Also showing as part of 4th Korean Film Festival in Australia KOFFIA 2013 in Sydney, Brisbane and Melbourne in August to September 2013.

Support the site by buying DVD or Blu-ray from our HK Neo Distribution Ebay Store

After hitting rock bottom in the big and noisy blockbuster failure “Sector 7”, director Kim Ji-hoon defies all expectations to deliver one of the better disaster film in recent years. The difference between “The Tower” and “Sector 7” is that the audience cared about the characters and the situation on hand feel especially realistic. With all the offices being sky-rocketed to being higher and higher levels, the premises of being struck on level 108 with a fire looming and building collapsing seems frighteningly realistic. Such is the fear that director Kim Ji-hoon plays on and the result is a thoroughly engaging and tensely paced disaster thriller.

As with most blockbuster the actors are constantly overshadowed by the special effects in the sheer scale of the disaster. “The Tower” is no different in that department, except the audience cares for the characters and their underlying fate. Starring the star of internationally known films like “The Classic” and “Lovers Concerto”, Son Ye-jin possesses wonderfully screen presence and is perfect for this sort of role. Although her character is paper thin, like Hae Ji Won in “Sector 7”, both are instantly identifiable. Kim Sang-kyung flairs strongly as the unlikely hero who is pushed to his limits in order to save his daughter and love interest. Kim Sang-kyung overacts at times, but manages to convinces near the end. However the film belongs to the fire-fighter captain played by Sol Kyung-gu as it is his display of ultimate courage and self sacrifice that manages to carry the film broadly on his shoulders and taking the audience on an emotional roller-coaster along the way. Kim In-kwon is surprisingly effective in a small, but important role and provides the film with a humane and comic touch.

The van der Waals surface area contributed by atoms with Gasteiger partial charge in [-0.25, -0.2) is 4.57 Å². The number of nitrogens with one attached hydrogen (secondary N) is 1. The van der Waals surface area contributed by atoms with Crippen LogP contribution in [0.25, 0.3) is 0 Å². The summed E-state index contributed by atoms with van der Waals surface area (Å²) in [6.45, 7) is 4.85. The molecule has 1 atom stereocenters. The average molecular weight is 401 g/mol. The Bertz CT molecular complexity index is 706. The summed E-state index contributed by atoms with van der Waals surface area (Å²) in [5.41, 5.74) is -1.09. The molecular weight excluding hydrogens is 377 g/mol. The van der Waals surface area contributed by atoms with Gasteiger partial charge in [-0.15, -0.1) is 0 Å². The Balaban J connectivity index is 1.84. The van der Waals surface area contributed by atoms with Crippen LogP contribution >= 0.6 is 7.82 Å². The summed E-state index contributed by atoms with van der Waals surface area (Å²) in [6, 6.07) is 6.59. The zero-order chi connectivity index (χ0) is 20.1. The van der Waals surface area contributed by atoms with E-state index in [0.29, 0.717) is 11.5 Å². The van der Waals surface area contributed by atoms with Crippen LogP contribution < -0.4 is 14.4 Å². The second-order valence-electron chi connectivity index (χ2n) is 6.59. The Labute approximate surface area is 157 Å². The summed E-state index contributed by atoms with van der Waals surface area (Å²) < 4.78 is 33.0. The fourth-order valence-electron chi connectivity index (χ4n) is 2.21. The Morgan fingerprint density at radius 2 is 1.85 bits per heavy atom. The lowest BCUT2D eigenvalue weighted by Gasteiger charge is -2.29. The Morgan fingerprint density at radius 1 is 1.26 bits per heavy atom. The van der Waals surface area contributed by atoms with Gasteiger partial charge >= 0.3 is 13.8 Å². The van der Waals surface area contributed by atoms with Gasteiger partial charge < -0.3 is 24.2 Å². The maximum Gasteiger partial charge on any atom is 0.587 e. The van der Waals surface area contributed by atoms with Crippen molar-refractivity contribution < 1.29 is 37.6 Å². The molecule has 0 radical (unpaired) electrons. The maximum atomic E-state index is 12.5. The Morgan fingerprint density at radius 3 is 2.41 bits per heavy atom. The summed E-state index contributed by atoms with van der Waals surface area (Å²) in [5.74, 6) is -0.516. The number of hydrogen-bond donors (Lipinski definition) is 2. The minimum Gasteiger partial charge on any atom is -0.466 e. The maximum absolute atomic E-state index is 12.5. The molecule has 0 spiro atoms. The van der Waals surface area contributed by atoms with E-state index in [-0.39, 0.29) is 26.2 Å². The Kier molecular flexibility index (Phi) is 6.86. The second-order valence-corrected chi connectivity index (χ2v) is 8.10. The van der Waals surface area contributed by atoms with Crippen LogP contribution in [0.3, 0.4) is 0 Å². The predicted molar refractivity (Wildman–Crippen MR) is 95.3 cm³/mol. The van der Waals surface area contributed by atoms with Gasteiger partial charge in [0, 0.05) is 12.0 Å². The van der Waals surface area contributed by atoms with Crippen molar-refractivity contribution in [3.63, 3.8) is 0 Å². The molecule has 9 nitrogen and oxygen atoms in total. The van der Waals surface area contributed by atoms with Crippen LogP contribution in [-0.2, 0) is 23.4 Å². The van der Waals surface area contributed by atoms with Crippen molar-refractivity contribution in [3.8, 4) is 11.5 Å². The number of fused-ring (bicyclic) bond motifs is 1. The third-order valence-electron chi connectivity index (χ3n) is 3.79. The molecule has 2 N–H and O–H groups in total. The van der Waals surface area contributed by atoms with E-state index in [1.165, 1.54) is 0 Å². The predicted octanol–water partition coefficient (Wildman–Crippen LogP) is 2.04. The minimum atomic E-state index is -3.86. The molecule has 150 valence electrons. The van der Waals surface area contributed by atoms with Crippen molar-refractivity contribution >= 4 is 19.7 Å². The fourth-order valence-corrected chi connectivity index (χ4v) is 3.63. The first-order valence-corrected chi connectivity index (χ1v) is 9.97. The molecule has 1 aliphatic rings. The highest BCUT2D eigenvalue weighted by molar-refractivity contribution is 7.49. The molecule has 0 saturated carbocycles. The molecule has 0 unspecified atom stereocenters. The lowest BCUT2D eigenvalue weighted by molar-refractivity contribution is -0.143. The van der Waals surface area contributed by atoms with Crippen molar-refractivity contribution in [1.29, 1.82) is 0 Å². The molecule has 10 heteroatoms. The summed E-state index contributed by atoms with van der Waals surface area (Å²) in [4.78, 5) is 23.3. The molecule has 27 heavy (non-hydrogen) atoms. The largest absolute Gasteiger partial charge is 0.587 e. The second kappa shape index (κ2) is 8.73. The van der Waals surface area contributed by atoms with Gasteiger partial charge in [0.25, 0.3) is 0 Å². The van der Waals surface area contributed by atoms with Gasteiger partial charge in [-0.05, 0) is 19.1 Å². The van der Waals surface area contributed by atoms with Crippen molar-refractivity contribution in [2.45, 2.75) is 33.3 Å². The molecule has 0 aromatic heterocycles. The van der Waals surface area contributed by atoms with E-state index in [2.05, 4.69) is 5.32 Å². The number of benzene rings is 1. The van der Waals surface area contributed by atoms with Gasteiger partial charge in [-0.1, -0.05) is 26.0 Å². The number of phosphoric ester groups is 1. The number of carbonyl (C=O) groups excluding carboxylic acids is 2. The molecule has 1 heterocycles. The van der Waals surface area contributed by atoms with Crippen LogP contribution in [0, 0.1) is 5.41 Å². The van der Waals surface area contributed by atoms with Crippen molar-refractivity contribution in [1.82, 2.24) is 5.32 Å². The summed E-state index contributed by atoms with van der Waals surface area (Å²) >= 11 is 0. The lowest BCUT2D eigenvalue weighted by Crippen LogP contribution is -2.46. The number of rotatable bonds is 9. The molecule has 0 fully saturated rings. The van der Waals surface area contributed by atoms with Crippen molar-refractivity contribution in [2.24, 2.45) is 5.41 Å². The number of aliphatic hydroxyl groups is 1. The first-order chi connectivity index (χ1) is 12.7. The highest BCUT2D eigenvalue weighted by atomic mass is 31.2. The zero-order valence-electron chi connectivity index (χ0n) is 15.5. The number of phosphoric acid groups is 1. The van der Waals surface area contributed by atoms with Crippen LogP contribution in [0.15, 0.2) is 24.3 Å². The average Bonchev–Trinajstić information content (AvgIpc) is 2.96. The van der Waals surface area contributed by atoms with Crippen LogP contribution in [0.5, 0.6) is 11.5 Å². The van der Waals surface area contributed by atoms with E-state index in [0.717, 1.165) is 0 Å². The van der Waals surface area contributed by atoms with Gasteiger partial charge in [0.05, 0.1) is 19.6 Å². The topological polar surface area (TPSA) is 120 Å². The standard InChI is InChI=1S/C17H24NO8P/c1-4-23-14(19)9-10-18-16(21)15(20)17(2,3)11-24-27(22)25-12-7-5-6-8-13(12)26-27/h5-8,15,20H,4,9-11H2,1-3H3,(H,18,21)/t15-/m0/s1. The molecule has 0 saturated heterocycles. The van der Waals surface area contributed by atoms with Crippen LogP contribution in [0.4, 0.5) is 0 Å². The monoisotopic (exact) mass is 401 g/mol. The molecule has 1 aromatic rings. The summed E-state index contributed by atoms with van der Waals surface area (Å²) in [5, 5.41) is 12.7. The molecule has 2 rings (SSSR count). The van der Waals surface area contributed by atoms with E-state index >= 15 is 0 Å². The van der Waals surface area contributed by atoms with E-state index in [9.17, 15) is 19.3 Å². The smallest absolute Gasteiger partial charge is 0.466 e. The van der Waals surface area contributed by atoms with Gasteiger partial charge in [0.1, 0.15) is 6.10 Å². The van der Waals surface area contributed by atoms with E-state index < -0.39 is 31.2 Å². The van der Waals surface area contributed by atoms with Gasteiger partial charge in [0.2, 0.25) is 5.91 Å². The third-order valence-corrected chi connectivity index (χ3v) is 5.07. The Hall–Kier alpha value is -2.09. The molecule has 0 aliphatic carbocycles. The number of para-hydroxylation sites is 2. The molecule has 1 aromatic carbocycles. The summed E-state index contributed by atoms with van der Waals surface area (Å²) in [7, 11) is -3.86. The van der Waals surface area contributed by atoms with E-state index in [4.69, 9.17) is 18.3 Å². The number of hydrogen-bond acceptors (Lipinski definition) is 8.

All in all, “The Tower” is a fantastic example of how to make a disaster film without losing the human factors and emotional effects. Far too many disaster epic nowadays forgotten the basic of engaging the audience, the need for them to identify and care for the characters, but luckily The Tower succeeds in all of the above. Director Kim Ji-hoon has shown that he can deliver the goods when given the right script and making the cheesy “Sector 7”, all but a mishap. Still, “The Tower” reminds us how important special visual effects are to film making and how together with strong characters, it can potentially have a powerful effect on the awaiting audience. This is a highly recommended film. (Neo 2013)

I rated it 9/10